The Grand Canyon at sunrise is God’s private playground. The colors are unnameable. The light is bewitching. The vistas will break your heart.

My wife and I have visited the Big Ditch several times over the years and it never gets old. We visited after her father’s funeral. We visited on her 40th birthday. We visited after I got fired because my previous boss had short man’s syndrome.

Yes, I realize that Grand Canyon National Park has been commercialized to the point of being gaudy. Yes, this park is visited by 5.9 million annual tourists, all of whom are currently in the gift shop with screaming toddlers.

No, the restaurants aren’t anything special. In fact, the food sucks. And yes, sometimes you encounter annoying tourists, such as loud-talking guys from Arkansas who flick cigarette butts into the gorge and threaten to jump off the edge to impress their girlfriends. Which, let’s be honest, at this stage would be fine with the girlfriends.

Even so. The place has a strange spell over me.

When I was

in fifth grade, my old man took me to the Canyon on a camping trip. One sunset he stood at the precipice and was so overawed by the unending beauty that he removed his hat and threw it like a Frisbee into the vast gully.

We watched the hat sail downward.

“Why’d you do that?” I asked.

He shook his head, but his face was bone solemn. “No reason.”

Beauty will do that to a man.

He died nearly a year later. I think about that hat every time we visit.

Our last vacation to the Canyon was a few years ago, my wife and I needed a getaway. We stayed in a rundown cabin, and ate cheap tourist food until our digestive tracts turned to stone. We went for many walks and watched lots of sunsets.

It had been a hard year. My wife…

DEAR SEAN:

Your mother-in-law must be a great person, and I’m so sorry about what your family is going through while losing her, but can we please hear about other stuff? Can you please write about something else?

I mean no disrespect,
HIGH-SCHOOL-COACH-IN-ILLINOIS

DEAR COACH:

My family and I appreciate your extremely thoughtful and heartfelt email during this time. Frankly, I’m surprised you haven’t been approached to start writing for Hallmark cards.

Nevertheless, I freely concede. Yes. Over the last week I’ve been pretty obsessed with my mother-in-law (boy, there’s a sentence I never thought I’d write).

This is, of course, because my mother-in-law is dying. I don’t know if you’ve ever lost anyone close to you, but when people you love are passing, you make lots of promises to them.

When the hospice nurse first told us Mary didn't have long, I stood beside her sickbed and promised her that I would dedicate many, many columns to her.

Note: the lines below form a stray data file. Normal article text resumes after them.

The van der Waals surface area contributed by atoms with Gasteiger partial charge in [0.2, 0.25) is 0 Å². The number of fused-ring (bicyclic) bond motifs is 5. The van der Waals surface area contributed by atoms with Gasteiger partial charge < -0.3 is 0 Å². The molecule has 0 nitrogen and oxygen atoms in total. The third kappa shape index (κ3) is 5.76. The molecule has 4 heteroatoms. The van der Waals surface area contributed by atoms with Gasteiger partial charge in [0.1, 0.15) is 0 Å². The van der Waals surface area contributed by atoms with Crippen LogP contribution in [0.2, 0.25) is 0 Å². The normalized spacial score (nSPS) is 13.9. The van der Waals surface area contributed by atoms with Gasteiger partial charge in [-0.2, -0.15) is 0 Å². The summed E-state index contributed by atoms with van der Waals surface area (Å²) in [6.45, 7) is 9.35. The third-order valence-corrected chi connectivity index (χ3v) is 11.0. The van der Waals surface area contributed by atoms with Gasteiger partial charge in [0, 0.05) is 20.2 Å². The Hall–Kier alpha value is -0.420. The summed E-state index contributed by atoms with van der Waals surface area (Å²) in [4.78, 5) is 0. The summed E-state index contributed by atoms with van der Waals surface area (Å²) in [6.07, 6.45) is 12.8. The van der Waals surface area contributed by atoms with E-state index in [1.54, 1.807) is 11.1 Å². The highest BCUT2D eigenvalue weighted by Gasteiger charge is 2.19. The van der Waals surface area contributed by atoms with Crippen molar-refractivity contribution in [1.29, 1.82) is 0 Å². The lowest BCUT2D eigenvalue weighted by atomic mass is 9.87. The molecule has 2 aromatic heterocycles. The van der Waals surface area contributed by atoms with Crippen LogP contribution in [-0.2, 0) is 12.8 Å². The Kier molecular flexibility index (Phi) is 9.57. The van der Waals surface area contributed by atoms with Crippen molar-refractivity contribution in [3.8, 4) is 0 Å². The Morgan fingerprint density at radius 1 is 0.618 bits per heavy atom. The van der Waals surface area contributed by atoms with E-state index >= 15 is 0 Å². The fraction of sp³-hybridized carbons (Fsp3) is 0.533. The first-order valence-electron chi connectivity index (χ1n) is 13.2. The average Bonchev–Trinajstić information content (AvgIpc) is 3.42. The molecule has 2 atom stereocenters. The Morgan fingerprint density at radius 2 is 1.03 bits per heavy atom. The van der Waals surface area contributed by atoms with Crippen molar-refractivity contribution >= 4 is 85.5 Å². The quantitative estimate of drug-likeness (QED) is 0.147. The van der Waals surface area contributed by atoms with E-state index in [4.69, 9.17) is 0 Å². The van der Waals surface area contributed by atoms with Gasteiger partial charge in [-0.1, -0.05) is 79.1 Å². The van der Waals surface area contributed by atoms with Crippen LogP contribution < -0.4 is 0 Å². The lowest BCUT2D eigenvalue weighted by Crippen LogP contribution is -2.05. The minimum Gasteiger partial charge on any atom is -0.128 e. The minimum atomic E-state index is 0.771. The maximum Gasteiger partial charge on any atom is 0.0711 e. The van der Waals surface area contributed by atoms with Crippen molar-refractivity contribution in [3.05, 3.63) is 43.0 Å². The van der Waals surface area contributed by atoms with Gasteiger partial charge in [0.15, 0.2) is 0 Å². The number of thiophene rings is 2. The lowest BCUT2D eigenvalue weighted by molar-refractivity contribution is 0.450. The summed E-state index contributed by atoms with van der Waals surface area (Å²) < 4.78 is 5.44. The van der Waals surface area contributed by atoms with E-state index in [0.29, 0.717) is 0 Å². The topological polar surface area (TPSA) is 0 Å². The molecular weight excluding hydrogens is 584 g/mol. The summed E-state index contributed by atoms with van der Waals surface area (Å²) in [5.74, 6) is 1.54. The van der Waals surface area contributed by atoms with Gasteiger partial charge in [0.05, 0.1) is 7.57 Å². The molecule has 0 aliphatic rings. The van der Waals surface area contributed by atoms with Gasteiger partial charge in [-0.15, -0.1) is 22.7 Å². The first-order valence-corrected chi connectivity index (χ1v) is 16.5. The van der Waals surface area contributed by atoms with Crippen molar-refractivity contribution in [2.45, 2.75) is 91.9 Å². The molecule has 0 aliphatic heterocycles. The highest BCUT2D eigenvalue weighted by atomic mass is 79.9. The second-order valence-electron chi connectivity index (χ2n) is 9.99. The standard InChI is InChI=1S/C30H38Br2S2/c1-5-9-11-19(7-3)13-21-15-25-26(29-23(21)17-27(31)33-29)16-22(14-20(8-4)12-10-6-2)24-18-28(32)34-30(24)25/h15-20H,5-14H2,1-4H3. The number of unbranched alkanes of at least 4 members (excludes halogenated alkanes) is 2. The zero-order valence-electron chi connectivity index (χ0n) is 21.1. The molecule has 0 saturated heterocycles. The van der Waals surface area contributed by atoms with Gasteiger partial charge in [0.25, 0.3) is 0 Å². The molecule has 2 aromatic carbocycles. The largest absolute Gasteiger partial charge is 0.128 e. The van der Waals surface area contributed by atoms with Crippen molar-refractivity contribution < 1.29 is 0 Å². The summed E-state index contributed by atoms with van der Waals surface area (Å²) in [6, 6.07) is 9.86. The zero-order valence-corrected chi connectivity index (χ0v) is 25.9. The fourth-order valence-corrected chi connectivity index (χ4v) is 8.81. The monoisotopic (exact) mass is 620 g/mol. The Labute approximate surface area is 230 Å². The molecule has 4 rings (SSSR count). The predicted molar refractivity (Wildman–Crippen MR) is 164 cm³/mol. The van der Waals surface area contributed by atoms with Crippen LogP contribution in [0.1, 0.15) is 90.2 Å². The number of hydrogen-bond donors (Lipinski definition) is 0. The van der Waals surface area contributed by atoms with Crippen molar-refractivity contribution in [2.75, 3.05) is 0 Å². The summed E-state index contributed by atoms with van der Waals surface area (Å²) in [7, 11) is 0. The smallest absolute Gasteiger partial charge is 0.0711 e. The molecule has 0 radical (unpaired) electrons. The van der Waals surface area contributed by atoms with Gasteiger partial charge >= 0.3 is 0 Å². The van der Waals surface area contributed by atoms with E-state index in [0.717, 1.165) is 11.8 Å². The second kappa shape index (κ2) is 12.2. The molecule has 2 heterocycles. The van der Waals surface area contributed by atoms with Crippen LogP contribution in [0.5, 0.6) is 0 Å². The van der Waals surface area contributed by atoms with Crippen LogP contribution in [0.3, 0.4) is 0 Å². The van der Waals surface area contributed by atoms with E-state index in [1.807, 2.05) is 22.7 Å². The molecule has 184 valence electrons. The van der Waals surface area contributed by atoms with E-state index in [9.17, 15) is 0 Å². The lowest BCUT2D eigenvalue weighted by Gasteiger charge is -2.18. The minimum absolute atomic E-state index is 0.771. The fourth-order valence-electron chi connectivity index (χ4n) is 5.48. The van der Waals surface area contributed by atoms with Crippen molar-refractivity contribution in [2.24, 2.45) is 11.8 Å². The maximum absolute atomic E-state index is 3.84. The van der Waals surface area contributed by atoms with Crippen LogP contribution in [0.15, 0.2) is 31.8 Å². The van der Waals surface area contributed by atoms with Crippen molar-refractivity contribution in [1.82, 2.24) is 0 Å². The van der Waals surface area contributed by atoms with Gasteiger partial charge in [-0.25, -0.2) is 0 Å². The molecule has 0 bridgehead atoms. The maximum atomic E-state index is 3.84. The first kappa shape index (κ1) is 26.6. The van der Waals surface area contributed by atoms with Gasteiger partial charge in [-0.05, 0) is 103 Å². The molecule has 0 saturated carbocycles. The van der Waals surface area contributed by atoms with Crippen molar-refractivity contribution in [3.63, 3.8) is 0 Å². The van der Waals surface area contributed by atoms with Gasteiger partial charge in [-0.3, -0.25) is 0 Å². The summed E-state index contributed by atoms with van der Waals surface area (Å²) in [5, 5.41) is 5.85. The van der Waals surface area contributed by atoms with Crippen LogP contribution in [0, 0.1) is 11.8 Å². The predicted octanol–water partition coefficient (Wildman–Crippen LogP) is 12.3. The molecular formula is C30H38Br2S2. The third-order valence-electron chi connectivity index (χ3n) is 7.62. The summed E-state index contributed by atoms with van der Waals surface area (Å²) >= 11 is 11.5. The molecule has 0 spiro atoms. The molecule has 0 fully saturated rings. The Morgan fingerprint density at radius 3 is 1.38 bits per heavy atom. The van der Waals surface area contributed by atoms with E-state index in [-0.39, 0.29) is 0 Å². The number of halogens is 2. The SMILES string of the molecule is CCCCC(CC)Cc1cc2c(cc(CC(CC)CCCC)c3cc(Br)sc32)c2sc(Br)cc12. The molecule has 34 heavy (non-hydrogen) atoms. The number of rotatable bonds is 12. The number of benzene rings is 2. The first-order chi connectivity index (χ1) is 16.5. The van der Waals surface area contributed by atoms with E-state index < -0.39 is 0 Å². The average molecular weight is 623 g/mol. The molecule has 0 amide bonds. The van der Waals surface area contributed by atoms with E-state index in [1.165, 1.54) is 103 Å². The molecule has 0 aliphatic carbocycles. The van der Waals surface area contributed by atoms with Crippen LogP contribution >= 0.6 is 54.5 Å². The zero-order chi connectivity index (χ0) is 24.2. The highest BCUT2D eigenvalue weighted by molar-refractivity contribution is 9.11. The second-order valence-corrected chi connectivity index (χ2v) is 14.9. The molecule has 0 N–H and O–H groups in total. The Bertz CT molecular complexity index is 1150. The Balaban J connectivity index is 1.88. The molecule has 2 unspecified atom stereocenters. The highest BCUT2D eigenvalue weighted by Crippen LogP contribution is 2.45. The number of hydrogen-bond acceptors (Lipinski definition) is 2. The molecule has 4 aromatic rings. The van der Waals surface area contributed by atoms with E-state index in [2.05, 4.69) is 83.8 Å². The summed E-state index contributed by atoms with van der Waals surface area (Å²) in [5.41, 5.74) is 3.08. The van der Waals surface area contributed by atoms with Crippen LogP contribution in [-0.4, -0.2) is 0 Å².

These mediocre stories I’ve been writing for the last nine years—which probably take ninety seconds out of your entire day to

read—were often the highpoint of Mary’s entire month. Especially the stories I wrote about her.

Mary spent the latter portion of her life as a shut-in. She would sit in her wheelchair, holding an iPad, chuckling at things I’d written. This brought me a lot of joy.

So when I told a dying Mary Martin last week that I’d dedicate a bunch of columns to her, her face broke into a wide grin. She took my hand, stared at me, and tried to speak, but couldn’t. We shared a profound moment, although no words passed between us.

Also, what you probably don’t know is that Mary was one of the few people in my life who actually liked being written about. When I started this blog/column/naval shipwreck, I was surprised to learn how many people don’t want you writing…

Hurricane Ivan was trying to suck the Gulf Coast off the map. Our family was holed up in a little house in the woods. The power was out. It was night. My mother-in-law, Mary, and I were drinking coffee in the dark kitchen, listening to destruction happen outside.

“Do you hear that noise?” I said. “It sounds like a freight train.”

Mary took a sip of coffee. “Probably just tornadoes.”

“You think?”

“Yep. That's what everyone on the Weather Channel always says after a tornado, they say it sounds like a train.”

Now I was freaking out. “You really think a tornado is out there?”

Mary shook her head. “No. I said tornadoes. With an S.”

The rain was horsewhipping the house. You could hear windows groan beneath the weird air pressure. The roadways were flooded.

I checked my hands. I was trembling like Barney Fife at a bank stickup.

“Are you scared?” she asked.

“Yes.”

She smiled. “Don’t be.”

“What about you? Aren’t you worried?”

“Me?” She shrugged, then raised her coffee mug in full salute. “My cup runneth over.”

The house

shook with thunder. Pictures fell from walls. The lightning flashes outside were now set to “disco strobe” mode.

“Try to calm down,” said my mother-in-law, the woman who had, perhaps, the most soothing Alabamian voice I ever heard. She began to tell a story:

“When I was a girl,” she said, “I once had this little duck. Daddy gave her to me. He let me keep her outside in the shed with his minnow tanks. I named her Gertrude.

“Oh, I loved her. She was such a cute thing, so sweet. White feathers, yellow bill. She’d waddle around and eat bugs, sometimes she ate frogs, she made me so happy.”

Lightning. A heavy crash outside. My heart was pounding in my neck.

“Anyway, I’d sell Gertrude’s eggs. Duck eggs went for a lotta money ‘cause they’re so…

This morning a bird is trapped in our screened porch. The poor thing flitters back and forth like a caged maniac, banging into walls and windows.

My wife rushes to open the screen door, saying, “Go on, little bird! Shoo!”

My wife, the animal rescuer, dog adopter, and feral feline vigilante. She is a woman who will halt five lanes of traffic to help a single turtle cross the highway. A woman who once tried to adopt two stray cats on our honeymoon.

She is also the same woman who has been spending each morning, afternoon, and evening with her dying mother. Occasionally I find my wife lying in her mother’s sickbed, curled beside her in the half fetal position.